NSW invests additional $4.7 Mn towards food & garden waste management

The NSW Government has reportedly extended its support for waste recycling through a hefty investment of around $4.7 million for keeping the household and general waste out of landfill and minimizing greenhouse gas emissions.

Commenting on the initiative, Kathy Giunta, Director of Circular Economy Programs, NSW Environment Protection Authority (EPA) stated that the latest increment is an addition to the existing investment by the state government. This initiative would allow thousand more NSW households to recycle food and garden waste at kerbside.

Additionally, commercial waste operators are also being supported when it comes to R&D to find alternative methods of waste treatment, Giunta added.

The Director further stated that with $3.67 million grant for the nine projects for supporting new collections and enhancing processing capacity, NSW is inclined on the prevention and recycling of food waste and minimizing greenhouse gas emissions.

These grants include $1 million to Veolia for upgrading its Woodlawn Facility which will process 30,000 tons of source-separated food and garden waste and conducting trials for food-only collections in residential units across Wollongong and Parramatta.

Elaborating on the new kerbside collection services, Giunta stated that these services for food and garden organics (FOGO) will be introduced in Randwick, Hay, Cootamundra, Tamworth, Murray River and Federation council areas.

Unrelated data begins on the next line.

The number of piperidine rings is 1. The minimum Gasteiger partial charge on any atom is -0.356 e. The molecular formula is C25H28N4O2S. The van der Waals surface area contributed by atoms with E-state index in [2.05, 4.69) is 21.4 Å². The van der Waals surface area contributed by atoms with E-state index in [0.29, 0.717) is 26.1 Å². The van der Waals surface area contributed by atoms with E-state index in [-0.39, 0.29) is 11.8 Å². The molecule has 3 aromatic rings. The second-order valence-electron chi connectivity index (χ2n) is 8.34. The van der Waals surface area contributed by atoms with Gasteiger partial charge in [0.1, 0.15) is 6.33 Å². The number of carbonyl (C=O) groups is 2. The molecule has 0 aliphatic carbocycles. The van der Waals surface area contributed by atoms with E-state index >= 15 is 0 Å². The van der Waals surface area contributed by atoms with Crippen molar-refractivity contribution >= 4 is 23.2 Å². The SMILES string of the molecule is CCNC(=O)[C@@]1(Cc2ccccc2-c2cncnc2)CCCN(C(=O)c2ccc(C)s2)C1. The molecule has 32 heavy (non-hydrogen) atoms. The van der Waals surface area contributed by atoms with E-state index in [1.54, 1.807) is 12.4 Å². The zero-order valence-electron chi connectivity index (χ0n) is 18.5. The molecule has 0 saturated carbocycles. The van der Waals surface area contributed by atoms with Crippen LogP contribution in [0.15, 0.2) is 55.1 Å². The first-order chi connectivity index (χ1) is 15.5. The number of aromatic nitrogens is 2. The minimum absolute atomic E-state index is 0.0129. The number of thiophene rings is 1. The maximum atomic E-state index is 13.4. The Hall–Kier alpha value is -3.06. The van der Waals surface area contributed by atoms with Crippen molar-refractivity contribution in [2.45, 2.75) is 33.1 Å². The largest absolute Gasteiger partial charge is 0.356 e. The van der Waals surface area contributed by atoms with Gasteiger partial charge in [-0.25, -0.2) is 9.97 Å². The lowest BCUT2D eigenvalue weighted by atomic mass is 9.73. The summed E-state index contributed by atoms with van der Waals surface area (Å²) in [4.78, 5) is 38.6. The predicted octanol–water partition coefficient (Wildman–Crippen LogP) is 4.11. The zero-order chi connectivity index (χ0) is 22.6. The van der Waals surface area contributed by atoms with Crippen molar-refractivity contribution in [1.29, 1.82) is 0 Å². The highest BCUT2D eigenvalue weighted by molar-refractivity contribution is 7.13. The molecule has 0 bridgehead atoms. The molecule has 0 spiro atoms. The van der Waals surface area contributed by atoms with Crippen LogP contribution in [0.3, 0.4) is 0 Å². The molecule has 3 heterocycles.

Apart from diverting organics waste from landfill and reducing methane emissions, these new services will also facilitate professional processing of this valuable resource into compost, thereby providing more benefits by enhancing the local soil.

With regards to funding, Giunta stated that in addition to $105.5 million food and garden waste program funded by Waste Less Recycle More program for the past seven years, these grants indicate that 50 councils across NSW are now being supported to divert around 200,000 tons of organics waste from landfill annually, reducing nearly 500,000 tons of carbon dioxide equivalent

According to the sources of knowledge, this funding is included in the $24 million Alternative Waste Technology (AWT) Transition Package, which was declared in March 2020 for supporting AWT processors and transition of local council to source separated organics from mixed waste recycling.

The funding also includes remaining $3.5 million from the WLRM Organics Infrastructure Fund. Reportedly, the grants are being administered by the NSW Environmental Trust in collaboration with the Environment Protection Authority.

Source credit: https://www.miragenews.com/47-million-to-boost-food-and-garden-waste-recycling-and-research-in-nsw/

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